Filed under: Marketing, Uncategorized

Poor Guy

Sometimes, I have to respect spammers. Perhaps my favorite spam comment to date comes from “vimax,” who writes as follows: I’m currently being held prisoner by the Russian mafia [penis enlargement] and being forced to post spam comments on blogs and forum! If you don’t approve this they will kill me. [penis enlargement] They’re coming back now. [penis enlargement] Please send help! [penis enlargement] I think I just saved a life by posting this. You can thank me when they free you, vimax. … Read entire article »

Filed under: Marketing

A Victim of the Drug War

I recently had a settlement conference for a client I really like. He’s a nice guy who never ceases to make my days a little brighter each time I see him. When I first met him and asked if he had any criminal history, he told me, “I have a terrible criminal history…terrible!” He said it like he was Richard Pryor in the middle of a stand-up routine, but it turned out he was right. Indeed, he was no stranger to the system. Based on his honesty, however, I knew was going to like him. He had a lot of prior felony convictions. Looking through his past, though, I could see that he never really hurt anyone except himself. He was an addict, and … Read entire article »

Filed under: Clients, Government Rants

What Do You Mean I Can't Complain?

I don’t vote. There are exceptions, of course, but for the most part, I choose not to vote in any local, state, or federal elections. It isn’t because I’m lazy or too busy. It’s because I think the system is broken and find almost every option on almost every ballot so terrible that I would feel overwhelming guilt and remorse if I voted for any of them and they actually won. Every politician is going to do something during his or her time in office that makes life worse for someone. I don’t trust politicians to do what they say they’ll do, and in general, I’m insufficiently educated to know what kind of impact most policies will have on the real world. I’m incapable of figuring … Read entire article »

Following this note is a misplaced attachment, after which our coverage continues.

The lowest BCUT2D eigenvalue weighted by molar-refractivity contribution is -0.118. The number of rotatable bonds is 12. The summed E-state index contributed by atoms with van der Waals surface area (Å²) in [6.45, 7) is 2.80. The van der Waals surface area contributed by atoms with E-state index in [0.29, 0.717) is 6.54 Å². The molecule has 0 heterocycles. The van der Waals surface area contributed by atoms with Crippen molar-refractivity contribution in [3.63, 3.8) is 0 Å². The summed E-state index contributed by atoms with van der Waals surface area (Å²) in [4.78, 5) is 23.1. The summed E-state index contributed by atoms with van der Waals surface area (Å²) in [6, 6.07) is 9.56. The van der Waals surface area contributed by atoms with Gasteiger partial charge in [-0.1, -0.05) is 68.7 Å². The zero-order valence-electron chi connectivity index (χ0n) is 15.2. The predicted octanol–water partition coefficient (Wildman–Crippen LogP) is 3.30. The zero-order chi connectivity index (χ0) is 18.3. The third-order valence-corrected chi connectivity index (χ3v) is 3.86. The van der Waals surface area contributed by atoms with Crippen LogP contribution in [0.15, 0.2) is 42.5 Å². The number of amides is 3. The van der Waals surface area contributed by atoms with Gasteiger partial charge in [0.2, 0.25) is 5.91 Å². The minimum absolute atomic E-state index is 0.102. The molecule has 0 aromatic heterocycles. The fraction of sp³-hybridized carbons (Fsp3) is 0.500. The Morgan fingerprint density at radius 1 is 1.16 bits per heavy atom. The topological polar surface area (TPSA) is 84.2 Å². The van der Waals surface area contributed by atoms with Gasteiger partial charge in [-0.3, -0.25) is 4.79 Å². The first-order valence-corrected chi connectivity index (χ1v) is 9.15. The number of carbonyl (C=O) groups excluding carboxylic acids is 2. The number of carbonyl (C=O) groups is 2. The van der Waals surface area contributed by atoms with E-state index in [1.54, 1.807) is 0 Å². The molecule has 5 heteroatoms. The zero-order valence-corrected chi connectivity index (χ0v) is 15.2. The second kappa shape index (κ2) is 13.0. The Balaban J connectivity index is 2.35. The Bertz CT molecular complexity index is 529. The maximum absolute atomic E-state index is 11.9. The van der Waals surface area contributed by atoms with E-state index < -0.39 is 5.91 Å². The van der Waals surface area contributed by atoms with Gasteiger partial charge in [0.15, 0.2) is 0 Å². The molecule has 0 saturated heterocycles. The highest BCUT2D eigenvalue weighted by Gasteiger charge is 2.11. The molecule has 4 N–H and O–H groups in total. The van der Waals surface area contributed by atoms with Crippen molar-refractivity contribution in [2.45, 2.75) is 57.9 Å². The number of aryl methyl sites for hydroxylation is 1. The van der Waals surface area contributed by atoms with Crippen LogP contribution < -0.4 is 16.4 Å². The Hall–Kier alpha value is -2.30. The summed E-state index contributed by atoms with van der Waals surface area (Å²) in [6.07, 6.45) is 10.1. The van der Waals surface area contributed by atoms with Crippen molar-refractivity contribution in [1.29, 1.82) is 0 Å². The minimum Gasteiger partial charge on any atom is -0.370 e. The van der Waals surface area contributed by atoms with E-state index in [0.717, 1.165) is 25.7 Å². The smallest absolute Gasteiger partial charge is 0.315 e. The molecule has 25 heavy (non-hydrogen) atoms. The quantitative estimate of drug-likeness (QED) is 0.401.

Filed under: Uncategorized

No Life Experience Needed

I sat in the hallway outside a jail visitation room trying not to listen to the conversation going on inside the room. I really didn’t want to eavesdrop. I just wanted to get in and get out. I had three more visits before the day was over and couldn’t do my visit while the room was occupied. Inside, a probation officer was interviewing a defendant for a presentence report. He pled guilty, and she was getting information for the judge who was going to sentence him. She wasn’t very good at keeping the volume of her voice at a reasonable level and kept saying “okidokie” to the guy’s responses. She was probably in her late twenties, and she was overweight. She had a social … Read entire article »

Filed under: Courts, Government Rants, Practice in General

Paper Tigers

Arizona’s rules of criminal procedure explicitly give courts authority to preclude evidence if a party violates the discovery rules. However, the Supreme Court of Arizona has stated that “preclusion is rarely, if ever, an appropriate sanction for a discovery violation.” As a result of that language, Arizona trial courts almost never preclude evidence, especially when that evidence is a witness who was untimely disclosed or failed to participate in a deposition. I’ve tried arguing that preclusion is frowned upon because most published opinions deal with defendants noticing witnesses at the last minute. Defendants have a Sixth Amendment right to present witnesses, so the courts need to avoid preclusion so as not to infringe on defendants’ constitutional rights. I usually provide a string cite of cases frowning upon … Read entire article »

Filed under: Uncategorized